Hoover also asserts that until it exercised the option on January 30, 1974, it had no title or interest with which Thomson, Spence and Gelker could compete. But no such title or interest was necessary. That Hoover's predecessor [167 Cal. App. 3d 1139] in interest had already been competing with Thomson, Spence and Gelker for the right to enter into a contract with CRA for the development of Parcel M-3 was the very circumstance that led to the negotiated termination of that competition by execution of the option agreement. In that instrument the parties thereto recite that they have "heretofore entered into an agreement for the joint development of certain property designated Parcel M-3." To interpret the agreements between these parties as permitting such competition until the option should be exercised would frustrate a primary purpose of the agreements for which Hoover agreed to pay substantial consideration. So long as Hoover continued to negotiate with CRA for the right to develop Parcel M-3, competition from business rivals was a real possibility, existence of the covenant not to compete was desirable from Hoover's point of view and Hoover could have enforced it against Thomson, Spence and Gelker.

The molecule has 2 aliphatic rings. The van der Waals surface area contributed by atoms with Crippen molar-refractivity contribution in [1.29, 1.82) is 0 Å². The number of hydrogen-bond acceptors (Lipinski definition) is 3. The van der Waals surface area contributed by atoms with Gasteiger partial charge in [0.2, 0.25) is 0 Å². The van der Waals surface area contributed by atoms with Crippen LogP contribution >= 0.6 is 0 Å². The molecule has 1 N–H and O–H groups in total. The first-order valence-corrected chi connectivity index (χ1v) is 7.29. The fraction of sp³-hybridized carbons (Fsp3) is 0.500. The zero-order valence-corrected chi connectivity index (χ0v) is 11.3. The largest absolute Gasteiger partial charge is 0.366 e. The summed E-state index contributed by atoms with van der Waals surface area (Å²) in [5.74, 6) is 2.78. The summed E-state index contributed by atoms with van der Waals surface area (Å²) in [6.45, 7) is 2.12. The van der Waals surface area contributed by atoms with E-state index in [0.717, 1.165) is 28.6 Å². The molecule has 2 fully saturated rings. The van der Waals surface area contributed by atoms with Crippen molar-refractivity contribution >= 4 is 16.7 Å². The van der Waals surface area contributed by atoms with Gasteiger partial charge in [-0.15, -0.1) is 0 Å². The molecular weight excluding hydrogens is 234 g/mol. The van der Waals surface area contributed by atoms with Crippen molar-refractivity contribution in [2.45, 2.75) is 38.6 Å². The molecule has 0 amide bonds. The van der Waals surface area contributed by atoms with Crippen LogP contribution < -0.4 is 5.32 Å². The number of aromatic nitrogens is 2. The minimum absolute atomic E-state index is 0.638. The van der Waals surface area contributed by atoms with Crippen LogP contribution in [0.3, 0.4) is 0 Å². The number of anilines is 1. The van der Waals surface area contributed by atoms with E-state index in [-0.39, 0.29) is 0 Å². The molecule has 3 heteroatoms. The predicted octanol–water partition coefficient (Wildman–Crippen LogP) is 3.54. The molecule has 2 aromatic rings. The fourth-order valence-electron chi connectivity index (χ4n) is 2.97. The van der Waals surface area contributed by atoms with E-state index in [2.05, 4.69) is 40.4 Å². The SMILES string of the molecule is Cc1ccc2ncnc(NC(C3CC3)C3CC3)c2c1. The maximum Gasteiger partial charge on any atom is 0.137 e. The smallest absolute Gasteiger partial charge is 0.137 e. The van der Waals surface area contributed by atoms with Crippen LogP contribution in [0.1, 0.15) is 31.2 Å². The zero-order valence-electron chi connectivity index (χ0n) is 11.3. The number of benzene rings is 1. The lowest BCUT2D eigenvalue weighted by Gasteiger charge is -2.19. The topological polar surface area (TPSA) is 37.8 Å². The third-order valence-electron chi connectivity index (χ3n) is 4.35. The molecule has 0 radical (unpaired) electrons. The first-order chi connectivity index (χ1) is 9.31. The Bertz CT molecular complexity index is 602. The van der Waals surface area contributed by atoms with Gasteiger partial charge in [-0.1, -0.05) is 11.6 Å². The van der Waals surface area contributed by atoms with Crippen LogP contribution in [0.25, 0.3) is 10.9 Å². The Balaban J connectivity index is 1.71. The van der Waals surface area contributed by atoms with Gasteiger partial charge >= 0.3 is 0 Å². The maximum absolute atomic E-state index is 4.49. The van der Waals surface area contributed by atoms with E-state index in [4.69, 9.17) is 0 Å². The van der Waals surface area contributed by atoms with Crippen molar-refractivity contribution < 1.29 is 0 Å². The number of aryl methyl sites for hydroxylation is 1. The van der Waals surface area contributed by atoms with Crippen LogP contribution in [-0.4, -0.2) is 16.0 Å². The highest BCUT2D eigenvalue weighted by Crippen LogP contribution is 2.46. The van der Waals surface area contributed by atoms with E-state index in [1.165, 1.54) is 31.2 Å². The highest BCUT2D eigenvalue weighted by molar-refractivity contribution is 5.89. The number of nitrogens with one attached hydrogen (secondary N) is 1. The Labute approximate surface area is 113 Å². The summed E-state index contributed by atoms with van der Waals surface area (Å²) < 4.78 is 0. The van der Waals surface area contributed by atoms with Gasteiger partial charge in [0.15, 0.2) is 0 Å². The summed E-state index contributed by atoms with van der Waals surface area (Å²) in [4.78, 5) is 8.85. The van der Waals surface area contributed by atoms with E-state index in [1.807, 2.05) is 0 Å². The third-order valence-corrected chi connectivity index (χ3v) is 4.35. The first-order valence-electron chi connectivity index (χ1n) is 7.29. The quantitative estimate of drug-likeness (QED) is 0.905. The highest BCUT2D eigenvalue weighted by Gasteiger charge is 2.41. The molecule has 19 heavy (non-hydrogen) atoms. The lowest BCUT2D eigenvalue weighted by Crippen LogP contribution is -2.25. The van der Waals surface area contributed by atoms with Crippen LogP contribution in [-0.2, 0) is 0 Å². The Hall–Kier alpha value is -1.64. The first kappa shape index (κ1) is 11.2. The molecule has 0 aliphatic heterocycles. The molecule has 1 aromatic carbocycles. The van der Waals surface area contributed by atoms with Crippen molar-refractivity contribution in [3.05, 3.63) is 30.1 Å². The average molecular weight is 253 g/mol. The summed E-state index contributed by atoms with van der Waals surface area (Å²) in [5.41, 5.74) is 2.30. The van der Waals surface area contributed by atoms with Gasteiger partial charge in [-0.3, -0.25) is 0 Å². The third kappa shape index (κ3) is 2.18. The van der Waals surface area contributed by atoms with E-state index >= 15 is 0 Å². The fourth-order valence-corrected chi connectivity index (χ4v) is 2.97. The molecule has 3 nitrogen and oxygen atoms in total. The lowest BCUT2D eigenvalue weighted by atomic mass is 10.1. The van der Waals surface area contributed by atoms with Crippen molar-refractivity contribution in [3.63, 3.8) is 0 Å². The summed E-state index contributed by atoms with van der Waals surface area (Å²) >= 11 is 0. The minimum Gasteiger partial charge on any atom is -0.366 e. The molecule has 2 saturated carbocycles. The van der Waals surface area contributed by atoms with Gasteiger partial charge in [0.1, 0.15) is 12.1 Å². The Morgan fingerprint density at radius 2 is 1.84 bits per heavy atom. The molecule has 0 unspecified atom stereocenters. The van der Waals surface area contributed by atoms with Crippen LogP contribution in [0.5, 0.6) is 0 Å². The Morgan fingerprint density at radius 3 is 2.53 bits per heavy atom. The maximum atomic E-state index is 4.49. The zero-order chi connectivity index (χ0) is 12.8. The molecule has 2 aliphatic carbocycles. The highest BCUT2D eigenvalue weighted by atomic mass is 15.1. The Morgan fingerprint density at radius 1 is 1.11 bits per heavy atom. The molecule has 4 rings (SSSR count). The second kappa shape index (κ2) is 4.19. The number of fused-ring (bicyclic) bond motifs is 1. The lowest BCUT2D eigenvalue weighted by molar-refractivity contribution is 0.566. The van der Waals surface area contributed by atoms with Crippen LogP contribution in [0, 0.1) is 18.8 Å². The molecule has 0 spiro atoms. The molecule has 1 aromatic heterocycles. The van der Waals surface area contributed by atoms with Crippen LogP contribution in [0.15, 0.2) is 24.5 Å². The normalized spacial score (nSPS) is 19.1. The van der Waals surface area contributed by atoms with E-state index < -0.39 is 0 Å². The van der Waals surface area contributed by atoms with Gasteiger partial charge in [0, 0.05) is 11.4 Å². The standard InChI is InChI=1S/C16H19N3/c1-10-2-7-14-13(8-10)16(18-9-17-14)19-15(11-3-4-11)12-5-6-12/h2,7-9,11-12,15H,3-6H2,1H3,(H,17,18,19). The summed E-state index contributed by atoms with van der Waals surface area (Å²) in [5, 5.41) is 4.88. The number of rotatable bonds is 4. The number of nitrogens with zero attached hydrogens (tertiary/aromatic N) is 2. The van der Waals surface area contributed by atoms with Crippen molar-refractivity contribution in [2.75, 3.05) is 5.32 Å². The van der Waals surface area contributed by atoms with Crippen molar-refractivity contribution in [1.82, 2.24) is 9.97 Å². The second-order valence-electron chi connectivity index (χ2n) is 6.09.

Hoover notes that the option agreement provided that the articles of incorporation and bylaws of Hoover were to be amended to add defendants Gelker, Spence and Thomson to its board of directors and to elect them as officers. Hoover asserts that this forthwith automatically precluded those defendants from competing with Hoover. However, nothing in the record indicates that these things were done immediately. It is reasonable to infer--and nothing in the record contradicts this inference--that there was a reasonable lapse of time after execution of the option agreement on February 29, 1972, before these things were accomplished. For instance, exhibit 16 attached to the Arbogast declaration discloses that counsel for Hoover did not mail his shares of stock in Hoover and other documents relating to the officers and directors of Hoover to defendant Spence until May 31, 1972 --three months after the option agreement was executed. During this lapse of time said defendants were precluded from competing with Hoover, if at all, only by the provisions of the option agreement. The only reasonable inference from these facts is that it was the intention of the parties that the covenant not to compete should become effective immediately; the contrary inference would be most unreasonable. The court so concludes. [8] As the opinion states in C. L. Smith Co. v. Roger Ducharme, Inc., supra, 65 Cal. App. 3d 735 at page 742: "In ruling upon motions for summary judgment, the trial court is now permitted to draw inferences from related facts set forth in the declarations. According to the late Justice Kerrigan in Hale v. George A. Hormel & Co. [1975]48 Cal. App. 3d 73, 81 [121 Cal. Rptr. 144], '... "the court [in passing on motions for summary judgment] is not limited to a search for 'facts' regarding a particular issue but may draw inferences regarding that issue from related facts set forth in the affidavits ...." (People v. Rath Packing Co., [1974] 44 Cal. App. 3d 56, 61-64 [118 Cal. Rptr. 438].)'" [167 Cal. App. 3d 1140]